In another scene, an auditorium of teenage students are listening to a woman speak about abortion. Lady Bird is rolling her eyes throughout. The speaker tells the story of a woman who chose not to abort, and after a few guesses from students, reveals that that mother was her own, and that she was the baby who was almost aborted. Gasps all around, but Lady Bird makes a comment under her breath, and when asked to speak up, says “just because something looks to be bad, doesn’t mean it is.” (Note: there is no denial in this statement that the baby is a human.) The speaker asks her to explain, and Lady Bird nastily replies that if her mother had aborted her, they wouldn’t all have to sit there and listen to her blab about how wrong abortion is. The woman is rendered speechless, clearly hurt. This scene was disgusting to me. It shows the truly despicable view of the value of human life which leftists, feminists, SJW’s, Hollywood, and all other groups who have denounced God and advocate for Satan himself have.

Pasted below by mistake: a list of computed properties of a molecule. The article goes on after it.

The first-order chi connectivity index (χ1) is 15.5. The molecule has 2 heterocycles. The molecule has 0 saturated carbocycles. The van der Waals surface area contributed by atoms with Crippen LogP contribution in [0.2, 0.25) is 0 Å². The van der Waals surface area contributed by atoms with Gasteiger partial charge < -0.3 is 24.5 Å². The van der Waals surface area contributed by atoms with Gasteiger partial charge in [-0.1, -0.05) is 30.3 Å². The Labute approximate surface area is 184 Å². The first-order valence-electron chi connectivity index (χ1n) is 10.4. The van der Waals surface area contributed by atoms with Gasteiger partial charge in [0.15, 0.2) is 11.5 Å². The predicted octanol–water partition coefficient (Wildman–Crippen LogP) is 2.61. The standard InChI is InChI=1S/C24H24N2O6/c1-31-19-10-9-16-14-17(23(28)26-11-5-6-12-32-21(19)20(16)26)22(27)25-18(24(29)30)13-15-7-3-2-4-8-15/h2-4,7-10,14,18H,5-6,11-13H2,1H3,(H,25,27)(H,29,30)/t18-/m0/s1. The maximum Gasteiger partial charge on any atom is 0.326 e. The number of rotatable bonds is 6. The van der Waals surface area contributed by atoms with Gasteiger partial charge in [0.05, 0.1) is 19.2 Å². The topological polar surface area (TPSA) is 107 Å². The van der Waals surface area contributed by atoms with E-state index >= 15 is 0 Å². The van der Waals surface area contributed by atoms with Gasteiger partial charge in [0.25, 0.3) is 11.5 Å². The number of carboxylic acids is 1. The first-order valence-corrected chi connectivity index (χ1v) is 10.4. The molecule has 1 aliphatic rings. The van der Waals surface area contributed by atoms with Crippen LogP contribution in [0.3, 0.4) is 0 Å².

The mention of Lady Bird’s boyfriend Danny brings me to another point. Hollywood WOULD make the good, kind boy from a large Irish Catholic family a closet homosexual who “comes out” during the movie. He and Ladybird meet when they both audition for musical theatre. She is spellbound by his voice and charisma, he falls for her unique quirks. She makes a typical liberal’s remark on his rowdy younger brothers in the grocery store. Somehow he overlooks that, laughing it off, and falls for her anyways. For starters, good catholic boys do not fall for women who insult their beloved family. If he does fall for you after you insult his beloved large catholic family, he is not worth your time, because he lacks the strength and conviction to stand up for who and what he loves. Their relationship seems good, they are becoming closer friends, falling more for each other with every deeper conversation. They exchange “I love you” ‘s. Then Lady Bird walks into the boys bathroom after their first theatre show to skip the long line at the ladies room and opens the door of a stall to find Danny and another boy making out. She freezes and scurries out of the washroom. She avoids him after this, giving him the cold shoulder. He gently and timidly tries to get her attention by eye contact, which she avoids. Finally Danny walks into the café she works at one day. She walks out to the garbage, he meets her out there. He attempts a timid “Can we talk?” “You’re gay!” she shouts at him. Danny breaks down into tears, saying he knows, and he’s so sorry, and he is scared of what will happen, how he will tell his family, how they will respond, and that he needs a friend. Your heart breaks for this poor boy who is lost and confused and terrified of what he is going through. It’s exactly the reaction Hollywood is manipulating your emotions into throughout the whole relationship. We have every reason to like Danny. He even tells Lady Bird earlier on that he respects her too much to treat her in a “meat” type of fashion when she tells him it’s OK to touch her inappropriately. Yet another reason to like this Nice Catholic Boy. And then out of nowhere, he is suddenly gay. (But then of course you are re-thinking his reaction to touching her, since perhaps he didn’t want to because he is gay and has no interest in touching females.) And yet you see that they truly do care for each other. Christine hugs him, holding him close with tender affection and support, and tells him it’ll be OK. So we have a great example of love here. For they DO love each other in a good friendship way, that much is clear. But somehow a disordered lust gets in the way, and we are supposed to feel sympathy, weeping for this poor boy whose family won’t understand his homosexual choices.